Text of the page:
There was a similar situation a few years ago. The WWF tag team division was a joke. I mean that almost literally, in that their tag teams were largely comical. The Legion of Doom, Disciples of Apocalypse, and any two guys from The Nation of Domination were very hard to take seriously. They threw together two rejects, Billy Gunn and Road Dogg, who totally rejuvenated the division with their style. They built a new tag team division around those two and were very successful.
Unfortunately, booker and writer attention often seems to linger with the top stars, and the tag team division began to ail. Seven tag team titles for Dogg and Gunn later, and fans were beginning to yawn. They broke up, no one was on deck to replace them, and the division was in disarray for awhile. Eventually, the triad of teams who have dominated between 1999 and 2001 stepped up and delivered, but there was a long lag during which fans were unsatisfied with tag team action.
The tag team division is important and it's critical that it be allowed to retain its momentum. Teams should be rotated most consistently and situations like today's, where there are far too few branded tag teams, are unacceptable. Hopefully, the WWF will realize the value that a good doubles match adds to its cards, and when tag team business picks up again, it will for good.
Here's the mailbag:
"Just wanted to say that you were one of the people that said Cris Jericho could never do it or wasn't going to do it. You said that he would not be crediable. The same thing you said about HHH a few years back. I don't seem to recall u admitting that you were wrong, that you were one of those people that didn't think that Y2J could do it, guess what you were wrong. You were wrong about HHH, and now your wrong about Y2J. After HHH became what you call a crediable title holder, you decided to jump on the bandwagon, and started to say that yes HHH did desearve it. History repeats itself."
One quick note: There's a difference between:
I have always been a fan of Jericho's. Go even further back in the archives where I talk about him in WCW. I loved him. When he got to the WWF, I didn't think he'd make the main event; that was an opinion, not a desire or a hatred for him. So there's nothing contradictory about then congratulating him when he gets there. If there's a bandwagon at all, I didn't jump on it. I'm still surprised that Jericho did it. I'm just happy for him.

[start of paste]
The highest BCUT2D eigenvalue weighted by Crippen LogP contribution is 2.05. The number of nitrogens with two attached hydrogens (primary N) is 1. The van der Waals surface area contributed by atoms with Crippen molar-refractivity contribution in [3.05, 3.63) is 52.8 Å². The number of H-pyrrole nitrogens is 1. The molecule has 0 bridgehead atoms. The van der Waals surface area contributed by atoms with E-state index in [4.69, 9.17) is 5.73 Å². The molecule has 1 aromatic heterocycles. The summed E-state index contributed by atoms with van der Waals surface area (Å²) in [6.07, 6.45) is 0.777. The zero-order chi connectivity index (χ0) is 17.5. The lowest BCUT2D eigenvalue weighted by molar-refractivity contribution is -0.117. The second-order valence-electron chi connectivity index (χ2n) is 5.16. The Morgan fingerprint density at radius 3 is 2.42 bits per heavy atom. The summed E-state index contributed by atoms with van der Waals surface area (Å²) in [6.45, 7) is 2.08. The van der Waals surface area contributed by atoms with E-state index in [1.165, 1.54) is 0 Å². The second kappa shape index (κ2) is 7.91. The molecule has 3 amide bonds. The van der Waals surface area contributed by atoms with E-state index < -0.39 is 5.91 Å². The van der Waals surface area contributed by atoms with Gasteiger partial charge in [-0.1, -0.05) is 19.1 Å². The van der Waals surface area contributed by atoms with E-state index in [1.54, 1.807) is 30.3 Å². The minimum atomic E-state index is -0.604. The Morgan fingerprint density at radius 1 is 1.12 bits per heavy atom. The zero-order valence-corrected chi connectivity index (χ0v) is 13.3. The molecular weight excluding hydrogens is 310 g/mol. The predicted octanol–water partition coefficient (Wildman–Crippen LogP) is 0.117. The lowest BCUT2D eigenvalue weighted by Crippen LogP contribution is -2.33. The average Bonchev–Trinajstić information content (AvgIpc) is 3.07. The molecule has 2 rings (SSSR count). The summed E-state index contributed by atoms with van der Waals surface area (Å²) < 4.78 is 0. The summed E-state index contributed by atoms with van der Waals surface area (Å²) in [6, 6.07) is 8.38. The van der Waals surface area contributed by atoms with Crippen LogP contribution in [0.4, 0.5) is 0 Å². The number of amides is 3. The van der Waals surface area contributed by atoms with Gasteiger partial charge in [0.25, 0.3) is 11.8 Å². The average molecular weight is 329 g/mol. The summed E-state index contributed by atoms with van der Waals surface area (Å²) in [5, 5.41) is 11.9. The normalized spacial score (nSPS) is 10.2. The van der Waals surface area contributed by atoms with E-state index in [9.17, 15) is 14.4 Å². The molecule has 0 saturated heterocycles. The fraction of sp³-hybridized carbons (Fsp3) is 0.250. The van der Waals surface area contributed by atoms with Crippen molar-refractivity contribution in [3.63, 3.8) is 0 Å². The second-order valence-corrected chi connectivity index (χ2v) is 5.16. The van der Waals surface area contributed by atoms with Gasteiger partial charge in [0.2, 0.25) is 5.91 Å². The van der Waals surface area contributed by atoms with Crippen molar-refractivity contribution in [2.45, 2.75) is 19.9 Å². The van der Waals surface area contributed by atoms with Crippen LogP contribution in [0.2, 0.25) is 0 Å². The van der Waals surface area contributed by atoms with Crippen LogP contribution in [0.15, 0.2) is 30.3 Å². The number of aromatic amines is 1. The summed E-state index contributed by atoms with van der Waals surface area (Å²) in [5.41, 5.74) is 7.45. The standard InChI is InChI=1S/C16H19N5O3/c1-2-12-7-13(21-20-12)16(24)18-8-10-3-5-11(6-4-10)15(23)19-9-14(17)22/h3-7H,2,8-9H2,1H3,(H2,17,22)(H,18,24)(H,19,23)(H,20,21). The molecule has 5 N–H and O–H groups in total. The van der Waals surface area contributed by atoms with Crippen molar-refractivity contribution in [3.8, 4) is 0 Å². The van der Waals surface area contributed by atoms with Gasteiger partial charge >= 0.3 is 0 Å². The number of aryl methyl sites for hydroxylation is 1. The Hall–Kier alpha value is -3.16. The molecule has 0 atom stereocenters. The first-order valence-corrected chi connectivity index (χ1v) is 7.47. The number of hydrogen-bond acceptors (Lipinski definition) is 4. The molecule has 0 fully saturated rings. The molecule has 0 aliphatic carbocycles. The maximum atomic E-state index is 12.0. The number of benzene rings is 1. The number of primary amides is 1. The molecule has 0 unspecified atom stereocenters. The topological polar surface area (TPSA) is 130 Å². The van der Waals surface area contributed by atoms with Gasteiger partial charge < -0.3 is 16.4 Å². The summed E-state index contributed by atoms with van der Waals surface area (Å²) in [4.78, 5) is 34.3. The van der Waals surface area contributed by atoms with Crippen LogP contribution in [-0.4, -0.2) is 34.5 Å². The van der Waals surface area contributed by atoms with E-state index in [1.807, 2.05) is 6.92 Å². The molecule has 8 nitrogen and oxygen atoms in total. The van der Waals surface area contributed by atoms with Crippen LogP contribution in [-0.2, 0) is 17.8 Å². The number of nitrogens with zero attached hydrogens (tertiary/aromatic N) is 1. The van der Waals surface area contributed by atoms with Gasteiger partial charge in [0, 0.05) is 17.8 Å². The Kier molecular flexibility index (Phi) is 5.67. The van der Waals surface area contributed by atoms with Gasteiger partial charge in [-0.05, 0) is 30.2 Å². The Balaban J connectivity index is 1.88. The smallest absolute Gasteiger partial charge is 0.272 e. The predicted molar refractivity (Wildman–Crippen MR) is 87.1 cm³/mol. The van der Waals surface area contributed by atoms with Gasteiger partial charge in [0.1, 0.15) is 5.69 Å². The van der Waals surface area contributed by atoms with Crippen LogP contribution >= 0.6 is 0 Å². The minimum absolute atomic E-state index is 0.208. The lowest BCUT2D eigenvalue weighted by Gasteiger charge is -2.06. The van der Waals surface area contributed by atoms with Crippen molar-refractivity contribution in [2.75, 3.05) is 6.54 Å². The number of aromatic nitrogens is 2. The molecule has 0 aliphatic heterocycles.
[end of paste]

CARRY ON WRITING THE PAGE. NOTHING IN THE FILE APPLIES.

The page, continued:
There's a difference.
SLAM! regular Robert Vollman, from firstname.lastname@example.org, writes:
"First of all, there are some Canadians without titles, most notably Test.
Secondly, I won't toast to Chris Jericho. I don't know about WCW, but in WWF he has received considerable opportunities for elevation, perhaps only Kurt Angle has received more. He's very small and, unlike wrestlers his size, he's not a particularly great wrestler. His charisma is sometimes excellent, but usually inconsistent and sometimes uninspired. The first unified champion is a big deal, and there is a long list of wrestlers who are more deserving. There is also a list of wrestlers more deserving of this type of "push" and "elevation". So now, I won't raise my glass with you.
Then again, I didn't toast Triple-H when he first received what was probably the biggest push of all-time 2-3 years ago either."
Point taken on Test, Robert, but I don't think I ever really think of him as Canadian. To do so would injure my civic pride.
I agree with you in that my first instinct when I heard that Jericho was the first unified champion was that it seemed like a Ďleapfrogí, almost as if he hadnít earned the underlying status of being a mainstay main eventer yet. At the same time, I canít deny that it was a great way to push him quickly and solidly. Perhaps there are wrestlers more deserving, but the unified title, in my view, isnít so much a reward as a tool to push wrestlers.
That's all for this week. Have a fantastic holiday weekend, happy holidays, and merry Christmas. Iíll see you next week.